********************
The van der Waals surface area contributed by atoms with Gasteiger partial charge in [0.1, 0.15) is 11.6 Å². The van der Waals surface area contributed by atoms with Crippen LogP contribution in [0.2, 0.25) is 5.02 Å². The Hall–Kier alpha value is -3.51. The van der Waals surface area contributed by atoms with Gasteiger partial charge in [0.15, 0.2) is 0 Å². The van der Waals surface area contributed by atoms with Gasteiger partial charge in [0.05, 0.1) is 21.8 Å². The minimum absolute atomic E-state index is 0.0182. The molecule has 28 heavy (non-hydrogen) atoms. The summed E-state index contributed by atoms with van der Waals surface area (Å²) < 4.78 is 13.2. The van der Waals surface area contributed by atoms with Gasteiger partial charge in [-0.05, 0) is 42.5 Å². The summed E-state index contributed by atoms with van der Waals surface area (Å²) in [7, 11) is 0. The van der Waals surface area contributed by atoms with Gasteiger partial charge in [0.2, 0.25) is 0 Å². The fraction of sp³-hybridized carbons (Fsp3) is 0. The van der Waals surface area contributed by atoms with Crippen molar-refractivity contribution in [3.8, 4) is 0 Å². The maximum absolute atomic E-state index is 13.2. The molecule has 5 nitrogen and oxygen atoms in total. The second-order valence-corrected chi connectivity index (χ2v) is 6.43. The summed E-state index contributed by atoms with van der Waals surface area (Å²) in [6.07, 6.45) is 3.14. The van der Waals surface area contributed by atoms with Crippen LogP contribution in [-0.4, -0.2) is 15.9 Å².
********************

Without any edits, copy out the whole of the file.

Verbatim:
The van der Waals surface area contributed by atoms with Gasteiger partial charge in [0.1, 0.15) is 11.6 Å². The van der Waals surface area contributed by atoms with Crippen LogP contribution in [0.2, 0.25) is 5.02 Å². The Hall–Kier alpha value is -3.51. The van der Waals surface area contributed by atoms with Gasteiger partial charge in [0.15, 0.2) is 0 Å². The van der Waals surface area contributed by atoms with Gasteiger partial charge in [0.05, 0.1) is 21.8 Å². The minimum absolute atomic E-state index is 0.0182. The molecule has 28 heavy (non-hydrogen) atoms. The summed E-state index contributed by atoms with van der Waals surface area (Å²) < 4.78 is 13.2. The van der Waals surface area contributed by atoms with Gasteiger partial charge in [-0.05, 0) is 42.5 Å². The summed E-state index contributed by atoms with van der Waals surface area (Å²) in [7, 11) is 0. The van der Waals surface area contributed by atoms with Gasteiger partial charge in [0.2, 0.25) is 0 Å². The fraction of sp³-hybridized carbons (Fsp3) is 0. The van der Waals surface area contributed by atoms with Crippen molar-refractivity contribution in [3.8, 4) is 0 Å². The maximum absolute atomic E-state index is 13.2. The molecule has 5 nitrogen and oxygen atoms in total. The second-order valence-corrected chi connectivity index (χ2v) is 6.43. The summed E-state index contributed by atoms with van der Waals surface area (Å²) in [6.07, 6.45) is 3.14. The van der Waals surface area contributed by atoms with Crippen LogP contribution in [-0.4, -0.2) is 15.9 Å².